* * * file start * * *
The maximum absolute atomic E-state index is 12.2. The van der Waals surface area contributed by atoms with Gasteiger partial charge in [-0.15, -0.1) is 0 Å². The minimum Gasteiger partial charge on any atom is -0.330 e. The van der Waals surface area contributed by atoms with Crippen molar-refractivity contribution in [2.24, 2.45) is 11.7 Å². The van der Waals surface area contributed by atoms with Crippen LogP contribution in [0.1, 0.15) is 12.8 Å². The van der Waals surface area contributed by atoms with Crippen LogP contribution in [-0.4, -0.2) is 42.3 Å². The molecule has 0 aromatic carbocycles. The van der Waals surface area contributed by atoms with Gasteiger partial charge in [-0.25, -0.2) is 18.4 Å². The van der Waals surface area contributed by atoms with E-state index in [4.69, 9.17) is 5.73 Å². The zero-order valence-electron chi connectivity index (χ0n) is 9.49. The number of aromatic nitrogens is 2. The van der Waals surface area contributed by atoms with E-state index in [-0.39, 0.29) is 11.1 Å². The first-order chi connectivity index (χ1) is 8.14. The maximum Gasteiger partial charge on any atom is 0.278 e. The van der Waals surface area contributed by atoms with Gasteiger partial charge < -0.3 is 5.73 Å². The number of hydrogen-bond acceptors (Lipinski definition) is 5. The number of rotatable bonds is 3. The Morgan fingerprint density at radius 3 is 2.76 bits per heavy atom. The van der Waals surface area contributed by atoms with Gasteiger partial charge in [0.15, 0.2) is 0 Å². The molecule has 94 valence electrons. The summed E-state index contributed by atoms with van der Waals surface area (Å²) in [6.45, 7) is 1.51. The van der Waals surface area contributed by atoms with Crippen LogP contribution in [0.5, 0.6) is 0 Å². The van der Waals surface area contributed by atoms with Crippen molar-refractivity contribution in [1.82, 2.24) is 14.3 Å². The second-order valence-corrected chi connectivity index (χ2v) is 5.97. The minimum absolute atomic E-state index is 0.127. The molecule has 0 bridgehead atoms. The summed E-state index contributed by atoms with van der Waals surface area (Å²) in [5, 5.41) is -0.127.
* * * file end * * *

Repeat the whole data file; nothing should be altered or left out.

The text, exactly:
The maximum absolute atomic E-state index is 12.2. The van der Waals surface area contributed by atoms with Gasteiger partial charge in [-0.15, -0.1) is 0 Å². The minimum Gasteiger partial charge on any atom is -0.330 e. The van der Waals surface area contributed by atoms with Crippen molar-refractivity contribution in [2.24, 2.45) is 11.7 Å². The van der Waals surface area contributed by atoms with Crippen LogP contribution in [0.1, 0.15) is 12.8 Å². The van der Waals surface area contributed by atoms with Crippen LogP contribution in [-0.4, -0.2) is 42.3 Å². The molecule has 0 aromatic carbocycles. The van der Waals surface area contributed by atoms with Gasteiger partial charge in [-0.25, -0.2) is 18.4 Å². The van der Waals surface area contributed by atoms with E-state index in [4.69, 9.17) is 5.73 Å². The zero-order valence-electron chi connectivity index (χ0n) is 9.49. The number of aromatic nitrogens is 2. The van der Waals surface area contributed by atoms with E-state index in [-0.39, 0.29) is 11.1 Å². The first-order chi connectivity index (χ1) is 8.14. The maximum Gasteiger partial charge on any atom is 0.278 e. The van der Waals surface area contributed by atoms with Gasteiger partial charge < -0.3 is 5.73 Å². The number of hydrogen-bond acceptors (Lipinski definition) is 5. The number of rotatable bonds is 3. The Morgan fingerprint density at radius 3 is 2.76 bits per heavy atom. The van der Waals surface area contributed by atoms with Gasteiger partial charge in [0.15, 0.2) is 0 Å². The molecule has 94 valence electrons. The summed E-state index contributed by atoms with van der Waals surface area (Å²) in [6.45, 7) is 1.51. The van der Waals surface area contributed by atoms with Crippen LogP contribution in [0.5, 0.6) is 0 Å². The van der Waals surface area contributed by atoms with Crippen molar-refractivity contribution in [1.82, 2.24) is 14.3 Å². The second-order valence-corrected chi connectivity index (χ2v) is 5.97. The minimum absolute atomic E-state index is 0.127. The molecule has 0 bridgehead atoms. The summed E-state index contributed by atoms with van der Waals surface area (Å²) in [5, 5.41) is -0.127.